Global dairy commodity update

The fundamentals underpinning the global market outlook remain positive. While there has been a slight increase in milk output growth in major commodity exporters in late 2019, aggregate demand – in domestic and export markets – remained well ahead of the growth in milk supply.

The tight balance in dairy markets will gradually ease into 2020 with improving growth in milk supply as producers in the EU and US respond to better milk prices and farm margins, while the flow-on of higher product prices and the reduced availability of SMP may slowa tarade. The Coronavirus will however impact dairy trade in the short-term and cannot be ignored in our base outlook.

Dry weather in NZ, limits on growth due to weather and feed issues in parts of Europe, and ongoing challenges in Australia will help keep expansion of milk output in major exporters below 1 per cent in Q1-2020, increasing to 1.1 per cent in Q2-2020.

Skim milk powder
SMP trade slowed 4 per cent YOY in November, despite a continued resurgence in US trade which grew 44 per cent to lift US exports by 27 per cent for the three months to November. The US growth in November was again mostly due to stronger sales into SE Asia, where it is winning share due to a price advantage.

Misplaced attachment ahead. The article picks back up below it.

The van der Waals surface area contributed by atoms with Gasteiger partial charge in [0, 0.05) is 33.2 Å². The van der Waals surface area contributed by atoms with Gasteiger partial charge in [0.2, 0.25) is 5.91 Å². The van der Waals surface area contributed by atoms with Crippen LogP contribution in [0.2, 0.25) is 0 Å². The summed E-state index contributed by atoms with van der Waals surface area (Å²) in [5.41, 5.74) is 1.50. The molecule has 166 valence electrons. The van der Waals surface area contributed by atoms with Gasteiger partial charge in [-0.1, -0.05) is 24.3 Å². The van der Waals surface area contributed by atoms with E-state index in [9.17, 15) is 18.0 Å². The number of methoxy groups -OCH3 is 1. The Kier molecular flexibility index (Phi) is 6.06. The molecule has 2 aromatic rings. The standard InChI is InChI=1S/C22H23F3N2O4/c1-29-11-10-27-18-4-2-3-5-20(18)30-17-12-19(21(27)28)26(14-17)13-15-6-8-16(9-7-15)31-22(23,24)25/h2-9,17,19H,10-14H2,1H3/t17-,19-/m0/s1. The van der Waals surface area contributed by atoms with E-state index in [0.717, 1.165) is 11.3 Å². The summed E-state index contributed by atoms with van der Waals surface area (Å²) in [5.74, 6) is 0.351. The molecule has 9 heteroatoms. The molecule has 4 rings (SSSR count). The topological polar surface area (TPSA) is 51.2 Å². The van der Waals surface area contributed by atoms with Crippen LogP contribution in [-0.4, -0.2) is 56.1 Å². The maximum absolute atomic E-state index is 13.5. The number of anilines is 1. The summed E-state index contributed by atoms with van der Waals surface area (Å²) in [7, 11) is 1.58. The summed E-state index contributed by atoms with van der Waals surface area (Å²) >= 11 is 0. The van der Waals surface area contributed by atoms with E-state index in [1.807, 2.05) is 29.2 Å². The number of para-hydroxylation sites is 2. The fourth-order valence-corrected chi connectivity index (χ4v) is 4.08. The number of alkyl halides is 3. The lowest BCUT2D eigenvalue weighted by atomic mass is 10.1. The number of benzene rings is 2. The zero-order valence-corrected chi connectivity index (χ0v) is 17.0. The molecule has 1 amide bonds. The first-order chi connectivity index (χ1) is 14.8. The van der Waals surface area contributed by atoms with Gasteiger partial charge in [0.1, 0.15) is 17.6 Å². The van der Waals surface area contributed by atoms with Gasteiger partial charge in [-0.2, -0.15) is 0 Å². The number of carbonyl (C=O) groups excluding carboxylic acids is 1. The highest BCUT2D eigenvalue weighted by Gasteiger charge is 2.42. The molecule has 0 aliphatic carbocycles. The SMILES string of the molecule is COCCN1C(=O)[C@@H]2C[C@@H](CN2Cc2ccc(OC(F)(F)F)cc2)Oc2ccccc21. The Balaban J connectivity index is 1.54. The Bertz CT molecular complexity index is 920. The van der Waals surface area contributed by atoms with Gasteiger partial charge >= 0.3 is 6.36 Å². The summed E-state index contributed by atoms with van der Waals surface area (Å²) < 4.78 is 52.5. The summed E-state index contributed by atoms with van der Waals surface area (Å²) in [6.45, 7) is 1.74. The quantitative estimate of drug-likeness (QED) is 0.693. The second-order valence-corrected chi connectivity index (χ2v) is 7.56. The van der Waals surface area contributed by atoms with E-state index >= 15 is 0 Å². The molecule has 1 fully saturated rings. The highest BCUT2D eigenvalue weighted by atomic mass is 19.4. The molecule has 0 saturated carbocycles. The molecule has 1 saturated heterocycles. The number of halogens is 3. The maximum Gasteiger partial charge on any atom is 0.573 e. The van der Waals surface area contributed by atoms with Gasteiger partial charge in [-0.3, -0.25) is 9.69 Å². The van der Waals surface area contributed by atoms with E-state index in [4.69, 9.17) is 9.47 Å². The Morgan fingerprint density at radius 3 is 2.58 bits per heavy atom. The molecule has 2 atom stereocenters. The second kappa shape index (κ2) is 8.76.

Since the clearance of intervention began, the EU accounted for 95 per cent of the growth (246,000t) in global trade of SMP to November 2019. EU exports in November were 60,003t – down 11.6 per cent YOY and a 15-month low. While the US and Canada grew trade, exports from every other major supplier fell in November.

Whole milk powder
Spot values are moving apart with NZ prices softening in December and recovering in January and remain relatively steady. The fear of disruption to trade and logistics in China due to Coronavirus weakened spot and futures prices late in the month.

The expansion of cheese imports by Russia still represented a significant portion (43 per cent) of overall market growth in the 11 months to November, while the growth in US imports ahead of the imposition of tariffs on EU product added 16 per cent in that period. Excluding these, the market grew just 2.3 per cent in 2019.

Butter trade is improving, with total tonnage up 32 per cent YOY in November but AMF trade worsened and fell 18 per cent YOY. Spot prices weakened in December as NZ values fell below US$4,000/t, narrowing the gap between EU and NZ values. NZ spot prices have since recovered with signs that demand has gained some traction at these lower prices.

The decline in global trade in whey products for the 11 months to November was 6.1 per cent, mostly the result of weaker shipments into China & HK which imported 26 per cent less, due to the culling of their pig herd to address swine fever and the imposition of punitive tariffs against US products.

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